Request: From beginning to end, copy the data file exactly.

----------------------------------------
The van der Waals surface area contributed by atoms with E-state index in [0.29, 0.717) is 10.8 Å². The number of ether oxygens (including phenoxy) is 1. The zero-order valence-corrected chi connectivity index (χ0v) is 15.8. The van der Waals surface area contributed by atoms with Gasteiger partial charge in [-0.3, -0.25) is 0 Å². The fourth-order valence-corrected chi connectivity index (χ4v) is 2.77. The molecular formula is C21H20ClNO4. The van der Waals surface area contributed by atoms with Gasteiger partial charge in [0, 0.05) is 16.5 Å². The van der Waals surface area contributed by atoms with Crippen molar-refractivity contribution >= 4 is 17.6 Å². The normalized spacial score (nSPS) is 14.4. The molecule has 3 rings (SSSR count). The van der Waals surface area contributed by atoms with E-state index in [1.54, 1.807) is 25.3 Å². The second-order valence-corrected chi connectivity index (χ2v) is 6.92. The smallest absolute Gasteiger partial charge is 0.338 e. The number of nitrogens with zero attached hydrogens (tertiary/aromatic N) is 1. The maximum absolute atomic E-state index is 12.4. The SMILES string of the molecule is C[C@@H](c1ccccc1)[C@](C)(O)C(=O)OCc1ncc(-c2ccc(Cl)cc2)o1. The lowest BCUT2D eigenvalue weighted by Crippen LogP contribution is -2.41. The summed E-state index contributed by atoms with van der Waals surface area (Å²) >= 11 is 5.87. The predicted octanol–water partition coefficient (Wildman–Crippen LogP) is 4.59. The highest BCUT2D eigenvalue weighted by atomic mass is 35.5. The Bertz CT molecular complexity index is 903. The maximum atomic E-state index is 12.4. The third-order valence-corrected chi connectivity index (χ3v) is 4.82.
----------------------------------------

The van der Waals surface area contributed by atoms with E-state index in [0.29, 0.717) is 10.8 Å². The number of ether oxygens (including phenoxy) is 1. The zero-order valence-corrected chi connectivity index (χ0v) is 15.8. The van der Waals surface area contributed by atoms with Gasteiger partial charge in [-0.3, -0.25) is 0 Å². The fourth-order valence-corrected chi connectivity index (χ4v) is 2.77. The molecular formula is C21H20ClNO4. The van der Waals surface area contributed by atoms with Gasteiger partial charge in [0, 0.05) is 16.5 Å². The van der Waals surface area contributed by atoms with Crippen molar-refractivity contribution >= 4 is 17.6 Å². The normalized spacial score (nSPS) is 14.4. The molecule has 3 rings (SSSR count). The van der Waals surface area contributed by atoms with E-state index in [1.54, 1.807) is 25.3 Å². The second-order valence-corrected chi connectivity index (χ2v) is 6.92. The smallest absolute Gasteiger partial charge is 0.338 e. The number of nitrogens with zero attached hydrogens (tertiary/aromatic N) is 1. The maximum absolute atomic E-state index is 12.4. The SMILES string of the molecule is C[C@@H](c1ccccc1)[C@](C)(O)C(=O)OCc1ncc(-c2ccc(Cl)cc2)o1. The lowest BCUT2D eigenvalue weighted by Crippen LogP contribution is -2.41. The summed E-state index contributed by atoms with van der Waals surface area (Å²) >= 11 is 5.87. The predicted octanol–water partition coefficient (Wildman–Crippen LogP) is 4.59. The highest BCUT2D eigenvalue weighted by atomic mass is 35.5. The Bertz CT molecular complexity index is 903. The maximum atomic E-state index is 12.4. The third-order valence-corrected chi connectivity index (χ3v) is 4.82.